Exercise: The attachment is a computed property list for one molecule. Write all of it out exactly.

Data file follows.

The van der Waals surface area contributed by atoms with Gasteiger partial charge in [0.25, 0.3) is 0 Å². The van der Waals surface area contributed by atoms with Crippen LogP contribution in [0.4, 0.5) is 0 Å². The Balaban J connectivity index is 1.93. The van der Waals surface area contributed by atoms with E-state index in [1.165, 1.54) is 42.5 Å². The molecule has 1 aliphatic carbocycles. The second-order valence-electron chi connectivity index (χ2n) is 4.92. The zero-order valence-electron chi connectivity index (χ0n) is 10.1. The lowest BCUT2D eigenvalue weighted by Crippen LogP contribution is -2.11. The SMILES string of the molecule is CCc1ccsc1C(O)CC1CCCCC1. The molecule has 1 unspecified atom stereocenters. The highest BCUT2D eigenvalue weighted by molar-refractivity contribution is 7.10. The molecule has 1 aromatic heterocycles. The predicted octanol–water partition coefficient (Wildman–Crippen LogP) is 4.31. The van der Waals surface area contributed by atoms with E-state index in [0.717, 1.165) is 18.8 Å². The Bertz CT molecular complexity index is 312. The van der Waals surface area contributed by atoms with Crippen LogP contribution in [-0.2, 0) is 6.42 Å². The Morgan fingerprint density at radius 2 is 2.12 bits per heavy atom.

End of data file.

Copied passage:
The van der Waals surface area contributed by atoms with Gasteiger partial charge in [0.25, 0.3) is 0 Å². The van der Waals surface area contributed by atoms with Crippen LogP contribution in [0.4, 0.5) is 0 Å². The Balaban J connectivity index is 1.93. The van der Waals surface area contributed by atoms with E-state index in [1.165, 1.54) is 42.5 Å². The molecule has 1 aliphatic carbocycles. The second-order valence-electron chi connectivity index (χ2n) is 4.92. The zero-order valence-electron chi connectivity index (χ0n) is 10.1. The lowest BCUT2D eigenvalue weighted by Crippen LogP contribution is -2.11. The SMILES string of the molecule is CCc1ccsc1C(O)CC1CCCCC1. The molecule has 1 unspecified atom stereocenters. The highest BCUT2D eigenvalue weighted by molar-refractivity contribution is 7.10. The molecule has 1 aromatic heterocycles. The predicted octanol–water partition coefficient (Wildman–Crippen LogP) is 4.31. The van der Waals surface area contributed by atoms with E-state index in [0.717, 1.165) is 18.8 Å². The Bertz CT molecular complexity index is 312. The van der Waals surface area contributed by atoms with Crippen LogP contribution in [-0.2, 0) is 6.42 Å². The Morgan fingerprint density at radius 2 is 2.12 bits per heavy atom.